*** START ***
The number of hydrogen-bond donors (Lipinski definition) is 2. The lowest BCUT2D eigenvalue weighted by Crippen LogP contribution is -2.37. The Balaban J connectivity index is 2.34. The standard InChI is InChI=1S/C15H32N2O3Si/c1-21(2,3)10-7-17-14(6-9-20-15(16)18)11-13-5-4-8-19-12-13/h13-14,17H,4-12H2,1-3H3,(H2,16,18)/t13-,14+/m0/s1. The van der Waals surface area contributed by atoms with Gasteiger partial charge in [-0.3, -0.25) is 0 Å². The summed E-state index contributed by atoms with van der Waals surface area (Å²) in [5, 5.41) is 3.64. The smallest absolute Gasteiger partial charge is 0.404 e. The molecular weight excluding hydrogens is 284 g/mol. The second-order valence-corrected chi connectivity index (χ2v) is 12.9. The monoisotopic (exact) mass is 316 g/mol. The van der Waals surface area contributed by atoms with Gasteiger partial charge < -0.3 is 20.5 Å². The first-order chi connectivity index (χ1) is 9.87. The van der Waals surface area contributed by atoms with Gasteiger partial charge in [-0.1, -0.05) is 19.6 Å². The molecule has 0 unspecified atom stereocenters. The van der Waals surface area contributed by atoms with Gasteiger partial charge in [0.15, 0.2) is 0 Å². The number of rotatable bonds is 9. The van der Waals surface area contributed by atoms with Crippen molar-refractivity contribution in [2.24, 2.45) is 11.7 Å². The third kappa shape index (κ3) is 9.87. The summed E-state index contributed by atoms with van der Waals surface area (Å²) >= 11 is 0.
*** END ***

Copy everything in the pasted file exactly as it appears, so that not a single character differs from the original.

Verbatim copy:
The number of hydrogen-bond donors (Lipinski definition) is 2. The lowest BCUT2D eigenvalue weighted by Crippen LogP contribution is -2.37. The Balaban J connectivity index is 2.34. The standard InChI is InChI=1S/C15H32N2O3Si/c1-21(2,3)10-7-17-14(6-9-20-15(16)18)11-13-5-4-8-19-12-13/h13-14,17H,4-12H2,1-3H3,(H2,16,18)/t13-,14+/m0/s1. The van der Waals surface area contributed by atoms with Gasteiger partial charge in [-0.3, -0.25) is 0 Å². The summed E-state index contributed by atoms with van der Waals surface area (Å²) in [5, 5.41) is 3.64. The smallest absolute Gasteiger partial charge is 0.404 e. The molecular weight excluding hydrogens is 284 g/mol. The second-order valence-corrected chi connectivity index (χ2v) is 12.9. The monoisotopic (exact) mass is 316 g/mol. The van der Waals surface area contributed by atoms with Gasteiger partial charge < -0.3 is 20.5 Å². The first-order chi connectivity index (χ1) is 9.87. The van der Waals surface area contributed by atoms with Gasteiger partial charge in [-0.1, -0.05) is 19.6 Å². The molecule has 0 unspecified atom stereocenters. The van der Waals surface area contributed by atoms with Gasteiger partial charge in [0.15, 0.2) is 0 Å². The number of rotatable bonds is 9. The van der Waals surface area contributed by atoms with Crippen molar-refractivity contribution in [2.24, 2.45) is 11.7 Å². The third kappa shape index (κ3) is 9.87. The summed E-state index contributed by atoms with van der Waals surface area (Å²) >= 11 is 0.